SIGNIFICANCE: »An Ussher and Kemp design and rather old fashioned for the time, this is nonetheless one of the most distinguished houses in Hamilton from the twentieth century.
STATEMENT OF SIGNIFICANCE
34 Thompson Street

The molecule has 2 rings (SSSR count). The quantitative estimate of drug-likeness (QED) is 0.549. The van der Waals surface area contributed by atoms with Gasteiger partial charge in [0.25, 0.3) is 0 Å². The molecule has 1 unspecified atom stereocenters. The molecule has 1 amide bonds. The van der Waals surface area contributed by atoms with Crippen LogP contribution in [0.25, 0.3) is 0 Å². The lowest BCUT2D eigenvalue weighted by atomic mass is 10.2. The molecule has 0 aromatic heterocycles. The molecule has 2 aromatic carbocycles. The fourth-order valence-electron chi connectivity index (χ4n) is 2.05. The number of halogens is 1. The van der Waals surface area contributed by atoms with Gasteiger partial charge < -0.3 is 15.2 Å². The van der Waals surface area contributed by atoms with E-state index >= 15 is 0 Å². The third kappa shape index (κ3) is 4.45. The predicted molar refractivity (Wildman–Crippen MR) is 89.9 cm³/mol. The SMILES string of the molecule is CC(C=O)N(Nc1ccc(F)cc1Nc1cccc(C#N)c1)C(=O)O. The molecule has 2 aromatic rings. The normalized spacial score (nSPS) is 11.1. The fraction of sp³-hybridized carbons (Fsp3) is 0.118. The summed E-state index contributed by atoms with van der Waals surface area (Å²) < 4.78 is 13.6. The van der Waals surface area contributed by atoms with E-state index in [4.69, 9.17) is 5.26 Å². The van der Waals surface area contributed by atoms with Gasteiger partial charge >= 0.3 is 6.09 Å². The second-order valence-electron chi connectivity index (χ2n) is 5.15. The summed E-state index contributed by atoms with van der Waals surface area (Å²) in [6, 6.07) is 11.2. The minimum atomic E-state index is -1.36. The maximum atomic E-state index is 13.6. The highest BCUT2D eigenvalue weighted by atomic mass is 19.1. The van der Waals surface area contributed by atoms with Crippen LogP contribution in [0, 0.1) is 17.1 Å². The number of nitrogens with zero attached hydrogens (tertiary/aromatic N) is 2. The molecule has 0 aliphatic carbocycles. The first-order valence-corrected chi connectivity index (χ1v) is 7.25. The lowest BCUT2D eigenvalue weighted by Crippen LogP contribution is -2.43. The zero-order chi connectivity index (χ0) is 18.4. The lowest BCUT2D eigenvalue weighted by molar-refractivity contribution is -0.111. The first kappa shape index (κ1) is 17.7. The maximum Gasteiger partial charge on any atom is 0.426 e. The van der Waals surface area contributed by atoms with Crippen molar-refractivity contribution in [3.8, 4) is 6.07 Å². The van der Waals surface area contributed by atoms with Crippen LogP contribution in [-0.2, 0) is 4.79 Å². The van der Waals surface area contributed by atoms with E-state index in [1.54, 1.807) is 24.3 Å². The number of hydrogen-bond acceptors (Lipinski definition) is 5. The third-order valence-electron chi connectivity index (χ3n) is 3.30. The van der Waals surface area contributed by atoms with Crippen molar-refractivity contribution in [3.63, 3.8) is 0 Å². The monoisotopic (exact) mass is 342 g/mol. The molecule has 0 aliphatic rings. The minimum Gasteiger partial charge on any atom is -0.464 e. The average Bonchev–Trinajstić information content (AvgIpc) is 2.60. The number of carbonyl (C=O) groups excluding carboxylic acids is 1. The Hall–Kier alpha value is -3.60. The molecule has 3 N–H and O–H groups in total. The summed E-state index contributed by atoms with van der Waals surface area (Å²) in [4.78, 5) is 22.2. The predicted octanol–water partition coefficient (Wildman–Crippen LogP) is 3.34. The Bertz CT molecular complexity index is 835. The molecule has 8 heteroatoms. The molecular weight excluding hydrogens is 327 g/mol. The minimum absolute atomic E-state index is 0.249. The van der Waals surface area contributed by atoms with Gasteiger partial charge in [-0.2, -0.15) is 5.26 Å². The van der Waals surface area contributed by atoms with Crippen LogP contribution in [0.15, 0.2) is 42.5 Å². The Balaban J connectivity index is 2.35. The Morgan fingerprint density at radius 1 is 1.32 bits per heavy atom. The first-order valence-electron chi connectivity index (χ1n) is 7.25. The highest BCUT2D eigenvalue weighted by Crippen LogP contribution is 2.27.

Formerly known as Eildon, this house has state significance for its architectural quality and its key position. Its has historical associations with Dr David Laidlaw (1870-1925), Medical Superintendent at the Hamilton Hospital and son of David Laidlaw (1831-1931), the Scottish saddler who became one of the town's most prominent citizens. ([i]) Its was associated from 1939 with the Napier Club formed in 1921 as a women's version of the Hamilton Club. ([ii]) The former residence and surgery was built for Dr David Laidlaw in 1904 from the designs of the notable architects, Ussher & Kemp and is a distinctive example of an asymmetrical picturesque two-storey house with the principal gables kept to the first floor eaves line. It is notable for the clear and bold expression of its form and details, especially the external representation of the internal spaces as axial gabled forms, the strong, vertical half-timbering, and the impressive chimneys with wedge caps and brick straps. One of the finest smaller designs in red brick and Marseilles tiles from the partnership of Ussher & Kemp, ([iii]) it was purchased by the Napier Club in 1939. ([iv]) The house remains significantly intact and is in excellent condition. The building acts as a keystone in the precinct around the Botanical Gardens.